I apologize for the delay in re-posting, but....;
Coming from previous 6 year ownership of a 1995 Eldorado, as well as having a 1997 Deville and a 2002 STS in my father’s and father-in-law’s respective garages, gives me great perspective on where Cadillac has come from, and where it’s going in the future.
First, let me say I loved my Diamond White Eldo! Great looks, backed up by very nice, reliable performance, combined with a roomy and luxurious interior, made that car one of my all time favorites. The new STS has a very big shoes to fill indeed!
After a few weeks of shopping, looking at everything from Audi A6s to GMC Denalis to BMW 5series to late model DTSs, my wife found this car on eBay, for sale in a little town in Ohio, 45 minutes from Pittsburgh. It’s a 2005 STS4 all wheel drive with the 1SG performance package. It has 18” wheels, and all options save the Adaptive Cruise Control and Heads Up Display were checked on the order sheet. We flew out on a Saturday, planning on enjoying ourselves and our new-to-us Cadillac on the 1400 mile journey home.
The first thing we noticed is that the car doesn’t look anything like any of the Caddys that have preceded it, save the CTS. It looks much taller, but less lengthy and more compact than our Eldo, but in reality it’s less than a foot shorter bumper to bumper. The height is visually offset by the spoiler perched atop the short decked, high waisted rear end, and the overall package looks nicely balanced. It’s not nearly as elegant as the Eldorado, but not many cars are! Let’s open the door and have a peek inside.
The interior is awesome! The fit and finish is above average, and the materials are a top notch product. The storage and amenities are light years ahead of the Eldo, which was my biggest gripe concerning Caddys of yesteryear. The front seats are firm, but comfortable, thanks to the near infinite adjustability, and are heated and cooled for your driving pleasure. The steering wheel is just the right size, smaller diameter than the Caddys I’m used to, with just the right amount of thickness for a firm but delicate grip. It’s laid out nicely with volume and channel controls on the right side, and mute, voice activation, and heater on the left. Yes, heated steering wheel! Too cool!
The center stack is laid out nicely, just above the dual gate chrome plated shifter plate. Driver and separate passenger climate controls near the bottom, radio and navigation in the middle, and a touch screen at the top. On the screen, you can access a whole plethora of options, including navigation, radio, and vehicle personalization.
The instrument panel is a true thing of beauty, clearly lit and easy to see in any lighting condition. I wouldn’t change a thing!! The DIC is easily operated, and scrolling as well as resetting is accomplished with the buttons to the left of the instrument cluster. They make the DIC in the Eldo seem far outdated and difficult to use.
To fire up the 320hp Northstar, leave the keys in your pocket. Just push the green lit Start button while keeping one foot on the brake, and the car rumbles to life. Out on the road, the engine pulls smoothly and quietly, with the transmission going about it’s duty in a most unassuming way. It runs and drives just like a Cadillac should, elegant and effortless, although it’s easy to tell that this is not your father’s Cadillac. The suspension is firm yet supple, but on a whole different plane of reality than our old Eldo. The low profile 45 and 50 series tires add to this sensation, resulting in ride characteristics comparable to the German marques in the same target demographics. Then, if you’re really in the mood for some fun, move the wood and leather covered shift knob to the right side of the chrome plated shifter gate, and you and the car are transformed to an asphalt devouring, corner gripping, high revving, driving machine! The sport mode automatically comes on, but will continue to do the shifting work for you, unless you make the moves on the sequential, slap-stick style shifter. The gears are held longer, and the tranny doesn’t automatically upshift when you let off the throttle, making it a joy to throw the car into a corner, knowing it won’t have to downshift as you leave the apex. It stays in the gear you want!! The suspension tightens up a bit in sport mode, and with the traction control combined with the other built in safety controls, it’s difficult to feel anything but supreme confidence in the twisties.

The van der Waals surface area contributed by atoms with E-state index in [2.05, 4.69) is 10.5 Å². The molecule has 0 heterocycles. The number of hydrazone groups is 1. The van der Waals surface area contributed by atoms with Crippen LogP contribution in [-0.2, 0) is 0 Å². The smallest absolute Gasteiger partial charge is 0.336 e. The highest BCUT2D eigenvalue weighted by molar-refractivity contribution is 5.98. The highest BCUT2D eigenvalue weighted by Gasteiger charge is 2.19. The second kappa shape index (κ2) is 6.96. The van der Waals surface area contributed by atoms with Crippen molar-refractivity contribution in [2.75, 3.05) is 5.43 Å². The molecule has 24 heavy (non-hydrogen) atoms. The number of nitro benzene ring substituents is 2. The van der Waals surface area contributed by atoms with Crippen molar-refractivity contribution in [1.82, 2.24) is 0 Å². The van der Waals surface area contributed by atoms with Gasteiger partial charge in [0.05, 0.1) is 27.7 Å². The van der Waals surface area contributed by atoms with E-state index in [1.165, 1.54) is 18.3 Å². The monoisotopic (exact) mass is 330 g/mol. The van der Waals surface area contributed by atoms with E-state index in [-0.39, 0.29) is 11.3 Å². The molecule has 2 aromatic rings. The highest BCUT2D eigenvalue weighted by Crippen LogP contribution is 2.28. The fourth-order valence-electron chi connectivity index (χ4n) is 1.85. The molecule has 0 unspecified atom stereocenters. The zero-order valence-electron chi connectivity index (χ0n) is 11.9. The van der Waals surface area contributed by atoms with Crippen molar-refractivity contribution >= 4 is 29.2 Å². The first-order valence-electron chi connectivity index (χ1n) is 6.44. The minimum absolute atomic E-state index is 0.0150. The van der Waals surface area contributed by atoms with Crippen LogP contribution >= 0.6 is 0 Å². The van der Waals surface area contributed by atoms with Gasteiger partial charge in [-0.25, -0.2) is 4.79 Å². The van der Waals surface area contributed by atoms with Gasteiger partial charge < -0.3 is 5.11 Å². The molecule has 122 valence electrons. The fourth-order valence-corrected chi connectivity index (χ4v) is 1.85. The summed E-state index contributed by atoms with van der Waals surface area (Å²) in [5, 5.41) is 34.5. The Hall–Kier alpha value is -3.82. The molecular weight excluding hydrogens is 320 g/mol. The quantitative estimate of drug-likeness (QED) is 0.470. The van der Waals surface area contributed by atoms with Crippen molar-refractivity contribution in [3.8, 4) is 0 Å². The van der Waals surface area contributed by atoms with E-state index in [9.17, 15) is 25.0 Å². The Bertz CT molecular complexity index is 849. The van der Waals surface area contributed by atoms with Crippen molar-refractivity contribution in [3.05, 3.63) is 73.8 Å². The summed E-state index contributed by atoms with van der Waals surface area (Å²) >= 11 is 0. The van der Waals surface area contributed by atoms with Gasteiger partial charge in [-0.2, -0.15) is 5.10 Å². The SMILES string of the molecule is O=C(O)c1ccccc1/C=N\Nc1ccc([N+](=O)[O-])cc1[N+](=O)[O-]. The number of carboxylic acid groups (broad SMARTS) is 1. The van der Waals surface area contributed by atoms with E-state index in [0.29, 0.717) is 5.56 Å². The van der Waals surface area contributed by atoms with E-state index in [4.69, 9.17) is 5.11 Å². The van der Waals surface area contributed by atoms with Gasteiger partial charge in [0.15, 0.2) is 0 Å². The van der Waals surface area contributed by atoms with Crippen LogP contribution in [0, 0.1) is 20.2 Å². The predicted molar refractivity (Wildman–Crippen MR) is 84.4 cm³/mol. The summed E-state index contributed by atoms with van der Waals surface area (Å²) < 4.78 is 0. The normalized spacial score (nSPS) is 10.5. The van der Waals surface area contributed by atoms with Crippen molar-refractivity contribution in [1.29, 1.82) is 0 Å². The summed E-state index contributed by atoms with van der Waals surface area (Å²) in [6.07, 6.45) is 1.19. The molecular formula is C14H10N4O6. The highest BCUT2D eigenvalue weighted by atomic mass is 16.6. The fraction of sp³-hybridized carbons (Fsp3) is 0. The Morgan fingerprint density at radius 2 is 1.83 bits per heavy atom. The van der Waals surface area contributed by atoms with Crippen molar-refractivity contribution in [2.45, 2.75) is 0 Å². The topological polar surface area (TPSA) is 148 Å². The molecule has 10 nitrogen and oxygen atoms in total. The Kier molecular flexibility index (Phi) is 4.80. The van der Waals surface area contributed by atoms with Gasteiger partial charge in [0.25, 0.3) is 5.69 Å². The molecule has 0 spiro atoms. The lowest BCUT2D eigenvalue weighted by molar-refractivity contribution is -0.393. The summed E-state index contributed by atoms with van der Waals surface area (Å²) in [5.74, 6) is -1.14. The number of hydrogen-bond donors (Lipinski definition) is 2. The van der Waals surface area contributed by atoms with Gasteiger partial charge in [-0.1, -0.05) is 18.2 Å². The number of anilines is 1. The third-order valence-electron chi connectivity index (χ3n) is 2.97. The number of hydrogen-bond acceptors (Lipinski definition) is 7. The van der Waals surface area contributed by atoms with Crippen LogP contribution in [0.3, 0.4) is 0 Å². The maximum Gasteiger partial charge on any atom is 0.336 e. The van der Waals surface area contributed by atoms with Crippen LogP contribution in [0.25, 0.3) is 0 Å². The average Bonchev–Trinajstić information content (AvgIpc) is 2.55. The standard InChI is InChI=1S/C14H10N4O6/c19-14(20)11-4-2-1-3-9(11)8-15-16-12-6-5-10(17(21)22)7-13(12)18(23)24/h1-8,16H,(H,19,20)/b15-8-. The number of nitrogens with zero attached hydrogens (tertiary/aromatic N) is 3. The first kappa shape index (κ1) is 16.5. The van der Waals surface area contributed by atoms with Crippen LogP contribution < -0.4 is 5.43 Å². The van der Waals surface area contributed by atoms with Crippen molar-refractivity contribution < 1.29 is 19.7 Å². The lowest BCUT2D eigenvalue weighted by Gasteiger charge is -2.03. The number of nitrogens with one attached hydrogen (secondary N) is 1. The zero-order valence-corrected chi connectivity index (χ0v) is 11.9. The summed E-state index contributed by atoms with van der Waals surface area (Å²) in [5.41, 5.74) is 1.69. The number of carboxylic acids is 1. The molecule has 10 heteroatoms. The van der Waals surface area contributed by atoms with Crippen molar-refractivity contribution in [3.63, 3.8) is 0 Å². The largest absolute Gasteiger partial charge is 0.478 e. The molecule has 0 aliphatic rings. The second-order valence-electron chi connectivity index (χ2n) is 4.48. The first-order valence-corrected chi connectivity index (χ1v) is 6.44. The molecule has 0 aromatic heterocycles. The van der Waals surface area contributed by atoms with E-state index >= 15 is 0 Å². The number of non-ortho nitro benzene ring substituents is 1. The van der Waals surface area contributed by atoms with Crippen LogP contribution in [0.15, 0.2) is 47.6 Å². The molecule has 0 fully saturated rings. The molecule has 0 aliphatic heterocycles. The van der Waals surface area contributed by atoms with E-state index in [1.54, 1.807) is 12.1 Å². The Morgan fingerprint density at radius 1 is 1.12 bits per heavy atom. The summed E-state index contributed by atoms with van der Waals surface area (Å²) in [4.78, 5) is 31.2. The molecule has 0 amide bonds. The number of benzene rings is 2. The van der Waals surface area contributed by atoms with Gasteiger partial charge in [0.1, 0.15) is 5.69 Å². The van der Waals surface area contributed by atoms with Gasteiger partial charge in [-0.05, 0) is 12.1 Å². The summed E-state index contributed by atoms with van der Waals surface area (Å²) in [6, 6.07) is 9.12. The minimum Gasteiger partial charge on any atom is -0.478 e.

Now, the bad news. Fuel consumption is not what we’ve come to expect from Cadillac! I suppose it could be the extra ponies that need to be fed, or possibly the parasitic drivetrain losses associated with AWD, or most likely, a combination of both. We saw just over 21mpg on our trip home, mostly interstate driving. A far cry from the high 20s we were used to in the old ride. After nearly 2 months of ownership, we’re seeing ~16mpg around town, which I think I can live with, even with the high price of premium fuels these days.
Ingress and egress is not as easy and trouble free as it was with the Eldo, the doors are too short, and the B pillar is too far forward for my tastes, but I’m 6’3” tall, so that may have something to do with it. The knee room is also less than I’m used to, and I had a hard time staying comfortable after a few hours on the road. The trunk space is also smaller than I like in a luxury car, much smaller than the Eldo, and I had trouble getting 2 sets of golf clubs and 1 push cart to fit. There is a pass-thru between the rear seats that extends the trunk, which would be handy for skis, but not much else. Lumber maybe?
All in all, I really like the direction of this latest version of Cadillac, away from the Blue Hair specials and into 21st century performance. It’s a world class luxury performance sedan that doesn’t take a back seat to anything in it’s price range.